Catholic Transcript Magazine of the Roman Catholic Archdiocese of Hartford Connecticut

Thursday, February 22, 2018

msgrliptak_halfQ. In your column recently, you discussed a question about the author of St. John’s Gospel. Could you answer two other questions about the same Gospel? (1) Did St. John borrow the idea of referring to the Word (the Logos) from the theory of Gnosticism? and (2) how can I respond to current, widespread theories that the Gospel postdates the first century?

 

 

A. These are questions that merit books of answers, of course, but some brief replies are possible.

Because the Gospel according to John is strikingly different from the Synoptic Gospels (Matthew, Mark and Luke), a theory (or a set of theories) erupted in modern times that it was somehow devoid of an historical character; on the contrary, it was said to be simply a "Jesus poem" (a phrase used in the ongoing debate as to its place in the Bible). By and large, only the Passion narrative (plus a few other sections) was accorded historical value. For one thing, scenes from the Gospel (i.e., locations in the Temple area) could not be confirmed with archeological evidence. Moreover, it was labeled as a relatively late "reconstruction" of the data and a delayed theological interpretation of the original happenings and sayings. Some commentators were even ready to dismiss St. John’s Gospel as historically unreliable.

One of the Biblical exegetes whose theories tended to undermine the traditional chronology (first century) and reliability of John’s Gospel was the Protestant Rudolf Bultmann (d. 1976), whose commentary on St. John first appeared in 1941 and had enormous influence.

Today, however, just 70 years later, John’s Gospel has weathered well all the assaults upon it. Since Bultmann’s thesis became popular in Protestant circles, papyri manuscripts from second-century Egypt have been discovered, incontrovertibly attesting that the Gospel belongs to the first century. (St. John died around the year 100, toward the close of the first century.)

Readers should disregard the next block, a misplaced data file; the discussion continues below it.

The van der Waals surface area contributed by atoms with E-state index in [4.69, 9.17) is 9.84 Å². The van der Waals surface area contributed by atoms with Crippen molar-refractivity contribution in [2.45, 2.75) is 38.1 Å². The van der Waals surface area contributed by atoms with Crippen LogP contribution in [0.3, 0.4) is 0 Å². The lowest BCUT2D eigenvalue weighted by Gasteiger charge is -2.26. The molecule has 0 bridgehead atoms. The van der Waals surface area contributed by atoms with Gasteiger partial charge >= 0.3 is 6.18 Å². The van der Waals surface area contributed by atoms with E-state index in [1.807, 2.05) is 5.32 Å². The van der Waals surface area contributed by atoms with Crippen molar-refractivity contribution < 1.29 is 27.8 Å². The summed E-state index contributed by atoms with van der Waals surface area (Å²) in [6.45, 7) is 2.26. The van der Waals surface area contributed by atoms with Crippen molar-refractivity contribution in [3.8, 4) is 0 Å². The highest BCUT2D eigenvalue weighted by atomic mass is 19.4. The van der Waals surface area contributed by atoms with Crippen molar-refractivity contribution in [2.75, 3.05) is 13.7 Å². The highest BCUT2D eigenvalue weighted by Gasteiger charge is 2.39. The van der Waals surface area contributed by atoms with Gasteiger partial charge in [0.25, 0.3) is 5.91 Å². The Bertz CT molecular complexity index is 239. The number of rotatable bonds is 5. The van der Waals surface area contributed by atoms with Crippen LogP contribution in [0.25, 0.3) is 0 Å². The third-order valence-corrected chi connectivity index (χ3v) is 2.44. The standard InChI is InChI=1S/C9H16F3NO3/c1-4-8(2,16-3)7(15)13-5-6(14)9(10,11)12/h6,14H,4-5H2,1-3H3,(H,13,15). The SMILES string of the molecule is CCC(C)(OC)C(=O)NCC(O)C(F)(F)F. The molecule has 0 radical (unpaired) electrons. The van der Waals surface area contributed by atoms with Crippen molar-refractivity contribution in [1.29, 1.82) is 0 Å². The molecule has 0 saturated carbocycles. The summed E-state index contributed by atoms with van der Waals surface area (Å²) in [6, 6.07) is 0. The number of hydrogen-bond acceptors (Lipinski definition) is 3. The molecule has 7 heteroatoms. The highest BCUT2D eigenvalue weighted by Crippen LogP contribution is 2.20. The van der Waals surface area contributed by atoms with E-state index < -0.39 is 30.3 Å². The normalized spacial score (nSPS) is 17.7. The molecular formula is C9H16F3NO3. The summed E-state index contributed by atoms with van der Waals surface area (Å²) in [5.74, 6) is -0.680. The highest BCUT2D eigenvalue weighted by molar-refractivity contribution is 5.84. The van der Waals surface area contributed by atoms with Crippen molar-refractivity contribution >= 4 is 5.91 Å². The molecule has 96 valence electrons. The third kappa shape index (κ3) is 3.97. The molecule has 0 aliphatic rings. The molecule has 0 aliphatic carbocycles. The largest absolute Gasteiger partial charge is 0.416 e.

Pope Benedict XVI beautifully summarizes this subject in his Jesus of Nazareth (Doubleday, 2007).

Even though the traditional first-century date for the Gospel has been verified by archaeology, however, Bultmann’s defense of Gnosticism as the source for St. John’s description of Christ as the Logos is still held by some non-Catholic commentators. According to Bultmann, the principal themes of St. John’s Gospel are borrowed from Gnosticism, a religious theory which allegedly predated Christianity.

Like most Biblical exegetes, Bultmann was understandably astonished by the Prologue to the Gospel according to John, especially the use of the Greek philosophical term Λόγοѕ (transliterated in Latinized English as Logos). Thus, the Fourth Gospel begins, "In the beginning was the Logos" (traditionally translated "Word").

Such usage is obviously stunning to anyone trained in philosophy. The Greek logos means word and reason; the message is that the Son of God, who took human nature in Jesus Christ, is the Father’s complete and ultimate Word; a perfect reflection of the Father’s infinite, incomparable intellect and will.

In defining the Son of God Incarnate as the Logos, John was enunciating, under divine inspiration, an entirely new concept. This was definitely not a concept borrowed from Gnosticism, which unquestionably postdates the birth of Christianity. In other words, Christianity came first; Gnosticism, later.

Bultmann wrote that Gnosticism is "the only possible source of the idea of absolute Logos." (cf. Die Religionen in Geshichte und Gegenwart, 1956) Pope Benedict responds: "On this decisive point, Bultmann is wrong." (Jesus of Nazareth) Or as another expert, Martin Hengel, has put it, Bultmann’s thesis is a "pseudo-scientific development of a myth." In fact, Gnosticism came into being only at the very end of the first century and during the second – after John’s Gospel was completed, therefore.

Thus John’s Gospel belongs to the first century. And John’s use of "Word" for the Son of God was not borrowed from Gnosticism.